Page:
• The quality of in-facility services remains the same before and after the nutrition service rationalisation, which was confirmed both by service providers and beneficiaries.

The success of service rationalisation has multiple connected components. In the case of Cox’s Bazar, the presence of clear, long-term United Nations funding was essential. Besides the funding, the strong and continuous cooperation commitment of each United Nations partner in the nutrition cluster encouraged a win–win scenario for stakeholders. This may not be feasible in other settings. Therefore, rationalisation should be carefully studied before initiating such a change.

Furthermore, we believe the evaluation allowed national institutions to be trained in UNICEF’s programme evaluation methods. Relevant UNICEF staff worked closely with the research institution, and the experience demonstrated that the approach could also extend national programme evaluation capacity in Bangladesh – building stronger systems for the future.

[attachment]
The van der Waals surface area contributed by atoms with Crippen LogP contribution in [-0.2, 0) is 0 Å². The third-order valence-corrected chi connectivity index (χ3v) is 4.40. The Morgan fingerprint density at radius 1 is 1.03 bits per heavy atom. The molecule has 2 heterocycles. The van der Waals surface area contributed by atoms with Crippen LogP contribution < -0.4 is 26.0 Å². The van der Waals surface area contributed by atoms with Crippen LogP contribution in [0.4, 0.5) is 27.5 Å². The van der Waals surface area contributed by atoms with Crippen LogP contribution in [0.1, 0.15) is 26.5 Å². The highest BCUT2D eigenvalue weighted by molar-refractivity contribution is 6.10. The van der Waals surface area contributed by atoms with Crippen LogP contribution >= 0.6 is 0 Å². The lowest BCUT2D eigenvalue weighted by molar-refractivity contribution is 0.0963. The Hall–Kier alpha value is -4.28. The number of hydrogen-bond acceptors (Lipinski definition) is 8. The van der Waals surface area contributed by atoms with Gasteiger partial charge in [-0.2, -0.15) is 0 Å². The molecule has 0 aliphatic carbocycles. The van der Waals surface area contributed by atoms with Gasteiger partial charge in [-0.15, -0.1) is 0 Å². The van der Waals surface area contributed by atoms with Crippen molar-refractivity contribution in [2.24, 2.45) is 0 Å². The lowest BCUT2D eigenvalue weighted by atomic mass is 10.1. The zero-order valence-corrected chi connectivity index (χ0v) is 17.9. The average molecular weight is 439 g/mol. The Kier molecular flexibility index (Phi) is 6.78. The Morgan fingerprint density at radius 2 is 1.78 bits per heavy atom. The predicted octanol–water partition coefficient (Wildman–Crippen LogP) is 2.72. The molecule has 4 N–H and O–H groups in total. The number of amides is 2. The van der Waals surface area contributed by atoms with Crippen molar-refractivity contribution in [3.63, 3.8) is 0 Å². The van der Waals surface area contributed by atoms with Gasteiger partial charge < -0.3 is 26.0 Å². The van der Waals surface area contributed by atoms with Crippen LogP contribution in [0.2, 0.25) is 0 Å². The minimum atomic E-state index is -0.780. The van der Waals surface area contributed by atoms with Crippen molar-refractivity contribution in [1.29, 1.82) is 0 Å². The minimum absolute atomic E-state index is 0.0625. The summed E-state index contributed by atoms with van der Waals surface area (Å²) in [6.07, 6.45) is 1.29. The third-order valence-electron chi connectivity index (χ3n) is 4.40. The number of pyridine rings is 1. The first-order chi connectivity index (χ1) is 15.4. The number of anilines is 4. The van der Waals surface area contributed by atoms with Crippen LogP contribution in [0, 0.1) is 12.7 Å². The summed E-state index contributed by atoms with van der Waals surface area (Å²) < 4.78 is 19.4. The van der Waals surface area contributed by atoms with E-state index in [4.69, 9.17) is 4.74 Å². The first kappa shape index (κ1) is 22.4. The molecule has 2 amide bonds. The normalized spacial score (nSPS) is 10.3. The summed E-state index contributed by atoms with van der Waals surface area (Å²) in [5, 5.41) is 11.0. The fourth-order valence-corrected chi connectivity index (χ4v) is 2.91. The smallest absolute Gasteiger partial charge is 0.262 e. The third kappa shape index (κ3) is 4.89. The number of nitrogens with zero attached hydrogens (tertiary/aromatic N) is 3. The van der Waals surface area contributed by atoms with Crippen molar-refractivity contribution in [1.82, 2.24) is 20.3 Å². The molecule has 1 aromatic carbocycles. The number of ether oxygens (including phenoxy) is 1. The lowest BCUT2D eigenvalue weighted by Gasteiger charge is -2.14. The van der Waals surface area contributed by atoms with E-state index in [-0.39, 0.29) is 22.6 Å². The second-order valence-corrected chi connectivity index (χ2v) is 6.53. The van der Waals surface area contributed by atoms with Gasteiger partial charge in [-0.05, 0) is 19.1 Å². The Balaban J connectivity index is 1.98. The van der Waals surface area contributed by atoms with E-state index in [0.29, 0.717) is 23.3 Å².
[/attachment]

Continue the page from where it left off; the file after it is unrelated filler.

Bakhodir Rahimov, Chief of Field Office, UNICEF Poltava, Ukraine (former Nutrition Sector Coordinator for the Rohingya crisis)

Andrea Parks, Evaluation Specialist, UNICEF Dhaka, Bangladesh

Abid Hasan, Information Management Officer, UNICEF Cox’s Bazar, Bangladesh


The authors express their deep gratitude to all UN agencies supporting the nutrition response in Rohingya camps – including UNICEF, UNHCR, and WFP. In addition, the authors thank the Civil Surgeon's offices and the Refugee Relief and Repatriation Commissioner in Cox’s Bazar, Bangladesh. Also, we want to give special thanks to all implementing partners, staff of the integrated nutrition facilities, and people contributing to the evaluation.